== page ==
.....18

FIRST PERIOD. Instructions to Gen. Banks.......... 45
Introductory Summary..................3

" Gen. Wadsworth..45-6
Memorandum of Operations........4-5

Official Note on the Plan of Cam-
Letter to the Secretary of War

paign ................................. 46
Strength of the Army of the Po-

| Blenker's Division ordered to Fre-

mont .................................47
tomac—Plans of Advance....... 6-8
Situation at Washington, July 1861..8

Troops left in front of Waslı'n..48–50
Organization of the Army.............9

Security of Washington..............51
Artillery .....................

10

Plans for the defence of Manassas...52
Organization of Divisions........ 11-

Military Incidents of the First

Period ...............................53
Wadsworth's Command.........
Dix's Command................
Engineers .................................18
" Topographical..............19

SECOND PERIOD.
Medical and other departments.. 20-23 Embarkation at Alexandria.......53-4
Occupation of Drainsville..............24 Arrival at Fort Monroe...............54
The Battle of Ball's Bluff.............25 Position and force of the Enemy...55
Coast Expeditions proposed...... 26–7 The Advance on Yorktown..........56
Burnside sent to North Carolina...27 McDowell's corps detached..........57
Instructions to Gen. Halleck.........28 Preparations for the Siege of

Gen. Buell............29 Yorktown .......... ..........58
Gen. Sherman........30 Letter from Gen. Keyes to Sena-

Gen. Butler...........31 tor Harris.......... ..........59-60
President's General War Order The President impatient-he urges
No. 1........... ..............31-2 haste .......

...............61
President's Special War Order | Gen. Barnard on the Fortifications
No. 1.................................32

.......32 of Yorktown.......... ......... 62-3
Peninsula Route proposed............32 Progress of the Siege ................ 64
Note from the President to Mc- Evacuation of Yorktown...............64

Clellan...............................32 Battle of Williamsburg............ 66-8
Letter from McClellan to the Scc Advance to White House............63

retary of War.................... 32–6 On the Chickahominy.. ............... 69
Vessels of transport.................36–7 Reinforcements requested........ 69-70
War Vessels on the Potomac........37 McDowell ordered to co-operate 70–71
Rebel obstructions on the Potomac..38 Instructions to McDowell............71
Notes explaining Operations......38–9 McDowell's Orders Suspended......73
President's General War Order Alarm at Washington about Banks 74
No. 3...............................

..............40 Preparations for the Attack on
Advance of the Army on Manas- I. Richmond ............................ 75
sas...........

...........40-1 Battle at Hanover Court House.... 76
Circular in relation to Spies, &c..41-2 Advance to the Seren Pines......... 78
Strength of the Rebel Army.........42 Battle at Fair Oaks..............73-81
President's Far Order No. 3........43 Condition of the Arr.y.............83-4
Preparations for the Peninsula Awaiting Reinforcement3............ 8+
Campaign ............................ 44 The affair at Redoulit No. 3.........88

(173)

PAGR.

PAGE
Battle of Mechanicsville.......... 90-94 | FOURTH PERIOD.
of Gaines' Mill..................95

The Situation at Washington......129
" Allen's Farm................. ...96

McClellan to Command the De-
" Savage's Station ............

fences ..............................129
Crossing White Oak Swamp......

Interview with the President......129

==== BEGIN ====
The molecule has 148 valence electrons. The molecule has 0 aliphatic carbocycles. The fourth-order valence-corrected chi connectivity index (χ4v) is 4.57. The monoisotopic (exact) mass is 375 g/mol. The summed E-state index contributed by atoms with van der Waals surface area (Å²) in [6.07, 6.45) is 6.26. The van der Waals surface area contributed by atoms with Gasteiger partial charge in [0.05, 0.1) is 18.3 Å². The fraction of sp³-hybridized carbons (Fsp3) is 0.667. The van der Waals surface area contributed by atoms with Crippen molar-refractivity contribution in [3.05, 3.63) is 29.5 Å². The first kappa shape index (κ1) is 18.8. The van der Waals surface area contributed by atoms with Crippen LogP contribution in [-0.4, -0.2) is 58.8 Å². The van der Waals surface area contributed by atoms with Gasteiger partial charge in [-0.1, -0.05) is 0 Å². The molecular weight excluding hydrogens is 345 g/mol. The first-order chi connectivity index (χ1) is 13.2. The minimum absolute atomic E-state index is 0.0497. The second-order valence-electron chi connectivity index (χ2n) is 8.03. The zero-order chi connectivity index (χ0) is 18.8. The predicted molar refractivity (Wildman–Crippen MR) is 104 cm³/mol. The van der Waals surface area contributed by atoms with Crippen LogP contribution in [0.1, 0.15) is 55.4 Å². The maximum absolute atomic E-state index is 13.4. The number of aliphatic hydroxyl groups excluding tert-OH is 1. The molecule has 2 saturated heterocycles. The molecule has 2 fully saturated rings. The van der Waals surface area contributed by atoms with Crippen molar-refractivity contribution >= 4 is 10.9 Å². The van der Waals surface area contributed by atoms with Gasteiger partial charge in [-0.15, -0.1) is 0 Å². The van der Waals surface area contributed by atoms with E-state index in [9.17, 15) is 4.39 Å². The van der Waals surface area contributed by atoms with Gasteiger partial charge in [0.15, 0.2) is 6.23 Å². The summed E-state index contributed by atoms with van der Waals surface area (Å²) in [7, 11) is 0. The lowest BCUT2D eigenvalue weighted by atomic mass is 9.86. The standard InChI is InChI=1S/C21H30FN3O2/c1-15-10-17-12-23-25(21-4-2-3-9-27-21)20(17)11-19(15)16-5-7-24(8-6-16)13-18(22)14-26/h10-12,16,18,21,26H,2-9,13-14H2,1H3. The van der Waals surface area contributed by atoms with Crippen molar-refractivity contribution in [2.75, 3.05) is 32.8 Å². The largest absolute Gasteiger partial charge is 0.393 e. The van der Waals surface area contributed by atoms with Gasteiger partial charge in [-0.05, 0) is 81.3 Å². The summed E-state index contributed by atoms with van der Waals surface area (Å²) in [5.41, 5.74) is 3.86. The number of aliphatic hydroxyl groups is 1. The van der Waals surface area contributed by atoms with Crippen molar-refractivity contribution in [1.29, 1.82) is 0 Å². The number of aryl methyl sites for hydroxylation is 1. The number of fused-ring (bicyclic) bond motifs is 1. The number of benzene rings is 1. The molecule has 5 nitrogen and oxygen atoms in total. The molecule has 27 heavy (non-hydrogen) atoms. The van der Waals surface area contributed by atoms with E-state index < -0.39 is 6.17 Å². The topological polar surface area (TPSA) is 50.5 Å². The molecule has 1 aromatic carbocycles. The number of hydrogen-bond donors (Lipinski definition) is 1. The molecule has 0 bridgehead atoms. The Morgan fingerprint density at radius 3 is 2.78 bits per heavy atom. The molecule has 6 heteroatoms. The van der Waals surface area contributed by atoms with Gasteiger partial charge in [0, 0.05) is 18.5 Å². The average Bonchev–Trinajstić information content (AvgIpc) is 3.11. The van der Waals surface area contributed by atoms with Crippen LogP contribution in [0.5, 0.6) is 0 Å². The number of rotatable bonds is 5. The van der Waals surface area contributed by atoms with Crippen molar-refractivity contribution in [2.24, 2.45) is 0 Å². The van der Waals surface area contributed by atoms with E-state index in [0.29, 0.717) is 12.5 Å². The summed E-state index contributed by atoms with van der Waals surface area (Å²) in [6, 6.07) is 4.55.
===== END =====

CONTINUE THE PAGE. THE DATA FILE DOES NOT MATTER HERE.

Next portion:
Battle of Nelson's Farm............98-9

Telegram to Gen. Porter............129
16 of Malvern Hill...............100

The Return of Pope..................130
Losses from June 26 to July 1.....102

The Defence of Washington........130
Retreat to Harrison's Bar...........102

The Movement into Maryland.....131
Halleck fearful and complaining...132

Gen. McClellan reaches Frederick.133
THIRD PERIOD,

Orders of the Enemy.................133

Situation at Harper's Ferry........134
Correspondence between General Instructions to Col. Miles...........135

McClellan and the Presi Movernents of Franklin's corps. 135-36

dent .............................. 103–4 Action at Burkettsville..............163
McClellan's view of the Situation.. 105 Surrender of Harper's Ferry.......137
Another call for Reinforcements...106 Battle at South Mountain......137-40
Occupation of Coggin's Point......107 The Advance to Antietam...... 141-42
The Enemy driven from Malvern The Battle of Antietam .........143-49

Hill .................................108 Retreat of the Enemy................150
Order for the Evacuation of Har- 1 Casualties at Antietam ..............151

rison's Bar ........................109 Estimated strength of Rebel army.152
Remonstrance of Gen. McClellan..111 Strength of McClellan's army.....152
Halleck's Rejoinder..............112-13 | The Enemy recross the Poto-
Preparations for Evacuation .,113–15 mac ...............
Halleck Impatient at Delay........116 Halleck finding fault...................152
Want of necessary Transports.....116 The Enemy at Martinsburg..........154
A Talk with Halleck by Tele Condition of the Army.................155

graph ........... ..........117 Rebel Raid into Maryland.........156
The Evacuation.........................118 McClellan ordered across the Poto-
The March to Fort Monroe.........119 mac ...........

..........157
McClellan asks a kind word for Correspondence in relation to
Army................................ 119

Army supplies................158–62
Embarkation at Fort Monroe......120 Plan of the Advance.................164
McClellan at A quia Creek..........121 Guard the Potomac...............165-6
Halleck alarmed about Pope....... 121 South of the Potomac.............166–7
McClellan arrives at Alexandria..121 The Army massed at Warren-
Preparations to aid Pope............122 ton ........... .... ......168-9
McClellan without authority to Gen. McClellan Relieved of the
Act ..........

...........123 Command..........................168
Apprehensions for the Safety of | Review of Events General Con-

the Capital ........ ......125-28 siderations .......... .........169-72

..........152